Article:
Terry Jones

On this date in 1942, comedian, writer and director Terence Graham Parry Jones was born in Colwyn Bay, Wales. He graduated with a degree in modern history from St. Edmund Hall, Oxford. His first successful TV show, in which he paired up with Michael Palin, was “The Love Show” (1965). Jones became part of the classic comedy TV show “Monty Python’s Flying Circus” (1969-74) with Palin, Graham Chapman, John Cleese, Terry Gilliam and Eric Idle.

Jones’ irreverent credits include writing and directing the films “Monty Python and the Quest for the Holy Grail” (1975), “Life of Brian” (1979) and “The Meaning of Life” (1983). He has written several books and screenplays, including comic works and more serious writing on medieval history. His first book was Chaucer’s Knight: The Portrait of a Medieval Mercenary (1980), an alternative take on Geoffrey Chaucer’s “The Knight’s Tale.” Jones asserted that instead of a paragon of Christian virture, the knight can be interpreted as a typical mercenary and potentially cold-blooded killer.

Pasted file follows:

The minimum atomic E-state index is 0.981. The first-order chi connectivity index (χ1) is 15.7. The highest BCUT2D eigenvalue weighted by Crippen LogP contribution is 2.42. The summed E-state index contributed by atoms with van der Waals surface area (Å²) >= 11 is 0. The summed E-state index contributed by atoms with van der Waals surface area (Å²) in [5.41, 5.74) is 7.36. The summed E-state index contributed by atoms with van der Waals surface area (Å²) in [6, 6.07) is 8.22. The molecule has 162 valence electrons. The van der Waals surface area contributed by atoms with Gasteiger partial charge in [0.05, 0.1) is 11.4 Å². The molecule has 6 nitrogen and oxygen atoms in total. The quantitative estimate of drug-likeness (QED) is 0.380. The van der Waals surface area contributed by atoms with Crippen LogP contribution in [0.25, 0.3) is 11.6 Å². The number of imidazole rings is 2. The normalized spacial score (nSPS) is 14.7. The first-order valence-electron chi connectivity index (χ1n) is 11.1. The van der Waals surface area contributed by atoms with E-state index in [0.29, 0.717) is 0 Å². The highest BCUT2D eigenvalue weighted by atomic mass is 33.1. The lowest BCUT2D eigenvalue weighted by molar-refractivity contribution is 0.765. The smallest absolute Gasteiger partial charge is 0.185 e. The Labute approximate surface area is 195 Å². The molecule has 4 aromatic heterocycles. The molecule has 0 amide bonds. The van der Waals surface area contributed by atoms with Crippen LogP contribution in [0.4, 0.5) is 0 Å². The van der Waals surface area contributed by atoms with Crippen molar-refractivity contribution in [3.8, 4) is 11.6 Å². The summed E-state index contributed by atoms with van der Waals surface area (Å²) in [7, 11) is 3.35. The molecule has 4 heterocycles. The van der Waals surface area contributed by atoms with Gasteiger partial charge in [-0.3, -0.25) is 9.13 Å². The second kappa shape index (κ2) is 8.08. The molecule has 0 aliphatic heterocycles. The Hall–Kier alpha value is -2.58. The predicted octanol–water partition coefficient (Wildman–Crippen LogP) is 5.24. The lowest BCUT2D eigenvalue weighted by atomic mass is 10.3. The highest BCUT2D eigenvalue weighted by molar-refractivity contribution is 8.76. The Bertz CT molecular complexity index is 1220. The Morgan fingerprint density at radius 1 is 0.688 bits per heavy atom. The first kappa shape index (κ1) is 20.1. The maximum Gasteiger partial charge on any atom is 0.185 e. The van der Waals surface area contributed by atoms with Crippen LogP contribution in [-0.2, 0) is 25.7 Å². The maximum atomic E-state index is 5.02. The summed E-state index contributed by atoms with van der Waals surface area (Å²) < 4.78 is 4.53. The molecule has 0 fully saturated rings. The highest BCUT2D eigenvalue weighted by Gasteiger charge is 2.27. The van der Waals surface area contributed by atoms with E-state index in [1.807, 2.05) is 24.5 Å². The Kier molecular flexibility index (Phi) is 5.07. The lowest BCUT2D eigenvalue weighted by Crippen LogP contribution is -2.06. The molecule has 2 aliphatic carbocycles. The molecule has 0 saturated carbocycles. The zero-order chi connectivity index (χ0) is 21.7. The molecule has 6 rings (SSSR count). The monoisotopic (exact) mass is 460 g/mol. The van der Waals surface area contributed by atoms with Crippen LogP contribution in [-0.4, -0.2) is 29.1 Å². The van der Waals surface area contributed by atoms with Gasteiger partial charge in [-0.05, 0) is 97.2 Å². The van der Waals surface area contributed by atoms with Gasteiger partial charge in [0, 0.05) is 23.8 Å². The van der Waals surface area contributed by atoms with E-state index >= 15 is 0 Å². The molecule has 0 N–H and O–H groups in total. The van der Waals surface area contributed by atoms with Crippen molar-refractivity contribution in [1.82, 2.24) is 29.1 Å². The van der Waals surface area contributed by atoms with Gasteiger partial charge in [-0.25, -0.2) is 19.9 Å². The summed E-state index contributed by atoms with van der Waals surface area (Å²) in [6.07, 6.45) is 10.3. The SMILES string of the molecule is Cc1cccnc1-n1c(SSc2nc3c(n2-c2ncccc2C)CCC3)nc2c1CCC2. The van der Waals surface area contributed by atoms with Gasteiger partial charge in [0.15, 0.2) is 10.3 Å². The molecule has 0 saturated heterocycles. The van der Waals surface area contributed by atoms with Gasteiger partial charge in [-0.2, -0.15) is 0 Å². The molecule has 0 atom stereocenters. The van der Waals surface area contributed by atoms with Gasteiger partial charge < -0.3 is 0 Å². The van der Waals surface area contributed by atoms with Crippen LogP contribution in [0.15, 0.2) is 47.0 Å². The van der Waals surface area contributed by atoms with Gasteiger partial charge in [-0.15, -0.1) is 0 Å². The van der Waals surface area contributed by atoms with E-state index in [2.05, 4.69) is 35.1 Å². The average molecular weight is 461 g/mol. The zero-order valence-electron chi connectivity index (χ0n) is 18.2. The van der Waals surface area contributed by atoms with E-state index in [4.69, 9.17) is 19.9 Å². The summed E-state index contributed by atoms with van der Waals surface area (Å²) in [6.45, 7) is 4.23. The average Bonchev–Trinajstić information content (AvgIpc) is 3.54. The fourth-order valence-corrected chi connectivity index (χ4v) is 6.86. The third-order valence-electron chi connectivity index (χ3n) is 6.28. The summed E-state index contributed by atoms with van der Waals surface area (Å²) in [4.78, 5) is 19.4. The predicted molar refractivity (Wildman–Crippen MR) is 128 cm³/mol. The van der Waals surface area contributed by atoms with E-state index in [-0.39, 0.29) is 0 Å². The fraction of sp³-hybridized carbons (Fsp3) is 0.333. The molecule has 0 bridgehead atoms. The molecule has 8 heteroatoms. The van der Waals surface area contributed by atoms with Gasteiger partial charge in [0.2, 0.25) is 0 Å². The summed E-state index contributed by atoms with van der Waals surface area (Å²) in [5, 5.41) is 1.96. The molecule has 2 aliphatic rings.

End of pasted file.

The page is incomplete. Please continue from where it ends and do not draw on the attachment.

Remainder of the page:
He married Alison Telfer in 1970. They had two children before divorcing in 2012. They had long had an open marriage. Jones had a daughter, Siri, in 2009 with Anna Söderström, 41 years his junior. They married in 2012.

In 2015 he was diagnosed with primary progressive aphasia, a form of dementia that impairs the ability to speak and communicate.  By September 2016 he was no longer able to give interviews. In 2017 Palin revealed that Jones was no longer able to speak. He died 11 days short of his 78th birthday at his London home. (D. 2020)

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